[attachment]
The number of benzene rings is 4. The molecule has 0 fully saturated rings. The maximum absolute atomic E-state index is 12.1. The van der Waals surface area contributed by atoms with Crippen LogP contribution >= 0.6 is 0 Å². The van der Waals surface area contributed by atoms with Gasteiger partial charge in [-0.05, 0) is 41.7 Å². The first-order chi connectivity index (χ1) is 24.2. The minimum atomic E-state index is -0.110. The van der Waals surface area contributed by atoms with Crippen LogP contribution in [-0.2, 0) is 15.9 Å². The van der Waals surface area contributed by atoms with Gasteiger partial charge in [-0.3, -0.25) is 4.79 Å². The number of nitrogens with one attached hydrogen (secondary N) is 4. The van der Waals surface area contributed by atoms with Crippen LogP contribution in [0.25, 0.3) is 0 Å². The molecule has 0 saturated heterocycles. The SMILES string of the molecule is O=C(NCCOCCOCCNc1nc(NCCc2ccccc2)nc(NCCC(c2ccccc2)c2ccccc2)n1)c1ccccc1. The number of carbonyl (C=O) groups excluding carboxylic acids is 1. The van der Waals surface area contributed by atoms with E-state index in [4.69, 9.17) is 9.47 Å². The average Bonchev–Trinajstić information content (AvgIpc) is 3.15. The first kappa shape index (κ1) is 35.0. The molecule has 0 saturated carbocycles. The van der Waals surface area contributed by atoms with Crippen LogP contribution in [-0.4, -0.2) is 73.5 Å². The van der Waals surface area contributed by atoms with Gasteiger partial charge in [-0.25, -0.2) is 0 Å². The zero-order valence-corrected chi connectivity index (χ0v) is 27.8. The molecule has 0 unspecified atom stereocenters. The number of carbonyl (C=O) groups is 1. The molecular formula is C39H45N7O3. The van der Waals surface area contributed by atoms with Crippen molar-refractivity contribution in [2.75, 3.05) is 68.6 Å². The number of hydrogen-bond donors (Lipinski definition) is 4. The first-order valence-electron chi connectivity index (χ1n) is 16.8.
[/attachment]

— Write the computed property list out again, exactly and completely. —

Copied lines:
The number of benzene rings is 4. The molecule has 0 fully saturated rings. The maximum absolute atomic E-state index is 12.1. The van der Waals surface area contributed by atoms with Crippen LogP contribution >= 0.6 is 0 Å². The van der Waals surface area contributed by atoms with Gasteiger partial charge in [-0.05, 0) is 41.7 Å². The first-order chi connectivity index (χ1) is 24.2. The minimum atomic E-state index is -0.110. The van der Waals surface area contributed by atoms with Crippen LogP contribution in [-0.2, 0) is 15.9 Å². The van der Waals surface area contributed by atoms with Gasteiger partial charge in [-0.3, -0.25) is 4.79 Å². The number of nitrogens with one attached hydrogen (secondary N) is 4. The van der Waals surface area contributed by atoms with Crippen LogP contribution in [0.25, 0.3) is 0 Å². The molecule has 0 saturated heterocycles. The SMILES string of the molecule is O=C(NCCOCCOCCNc1nc(NCCc2ccccc2)nc(NCCC(c2ccccc2)c2ccccc2)n1)c1ccccc1. The number of carbonyl (C=O) groups excluding carboxylic acids is 1. The van der Waals surface area contributed by atoms with E-state index in [4.69, 9.17) is 9.47 Å². The average Bonchev–Trinajstić information content (AvgIpc) is 3.15. The first kappa shape index (κ1) is 35.0. The molecule has 0 saturated carbocycles. The van der Waals surface area contributed by atoms with Crippen LogP contribution in [-0.4, -0.2) is 73.5 Å². The van der Waals surface area contributed by atoms with Gasteiger partial charge in [-0.25, -0.2) is 0 Å². The zero-order valence-corrected chi connectivity index (χ0v) is 27.8. The molecule has 0 unspecified atom stereocenters. The number of carbonyl (C=O) groups is 1. The molecular formula is C39H45N7O3. The van der Waals surface area contributed by atoms with Crippen molar-refractivity contribution in [2.75, 3.05) is 68.6 Å². The number of hydrogen-bond donors (Lipinski definition) is 4. The first-order valence-electron chi connectivity index (χ1n) is 16.8.